“The powers of financial capitalism had another far reaching aim, nothing less than to create a world system of financial control in private hands able to dominate the political system of each country and the economy of the world as a whole. This system was to be controlled in a feudalist fashion by the central banks of the world acting in concert, by secret agreements, arrived at in frequent private meetings and conferences. The apex of the system was the Bank for International Settlements in Basle, Switzerland, a private bank owned and controlled by the worlds’ central banks which were themselves private corporations. The growth of financial capitalism made possible a centralization of world economic control and use of this power for the direct benefit of financiers and the indirect injury of all other economic groups.”
Tragedy and Hope: A History of The World in Our Time (Macmillan Company, 1966,) Professor Carroll Quigley of Georgetown University, highly esteemed by his former student, William Jefferson Blythe Clinton.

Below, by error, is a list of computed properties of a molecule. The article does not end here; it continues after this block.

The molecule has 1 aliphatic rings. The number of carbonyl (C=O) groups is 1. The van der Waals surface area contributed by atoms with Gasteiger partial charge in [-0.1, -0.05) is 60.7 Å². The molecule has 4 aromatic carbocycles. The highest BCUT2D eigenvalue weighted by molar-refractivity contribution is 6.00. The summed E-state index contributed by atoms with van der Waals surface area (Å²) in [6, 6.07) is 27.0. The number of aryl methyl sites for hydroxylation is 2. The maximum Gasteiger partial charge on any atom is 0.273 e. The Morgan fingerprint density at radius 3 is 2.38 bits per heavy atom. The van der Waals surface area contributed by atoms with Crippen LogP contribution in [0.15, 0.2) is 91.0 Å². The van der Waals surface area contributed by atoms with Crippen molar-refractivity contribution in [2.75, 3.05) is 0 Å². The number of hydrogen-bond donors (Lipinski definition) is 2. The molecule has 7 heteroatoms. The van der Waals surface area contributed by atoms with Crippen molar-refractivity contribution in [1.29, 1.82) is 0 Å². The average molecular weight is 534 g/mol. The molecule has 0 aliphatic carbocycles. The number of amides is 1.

“It was a carefully contrived occurrence. International bankers sought to bring about a condition of despair, so that they might emerge the rulers of us all.“
Louis McFadden on 1929 Stock Market Crash. Louis McFadden died of poisoning shortly thereafter.
“The real menace of our republic is this invisible government which like a giant octopus sprawls its slimy length over city, state and nation. Like the octopus of real life, it operates under cover of a self created screen….At the head of this octopus are the Rockefeller Standard Oil interests and a small group of powerful banking houses generally referred to as international bankers. The little coterie of powerful international bankers virtually run the United States government for their own selfish purposes. They practically control both political parties.“
New York City Mayor John F. Hylan, 1922
“The real truth of the matter is, as you and I know, that a financial element in the larger centers has owned the Government ever since the days of Andrew Jackson.”
A letter written by FDR to Colonel House, November 21st, 1933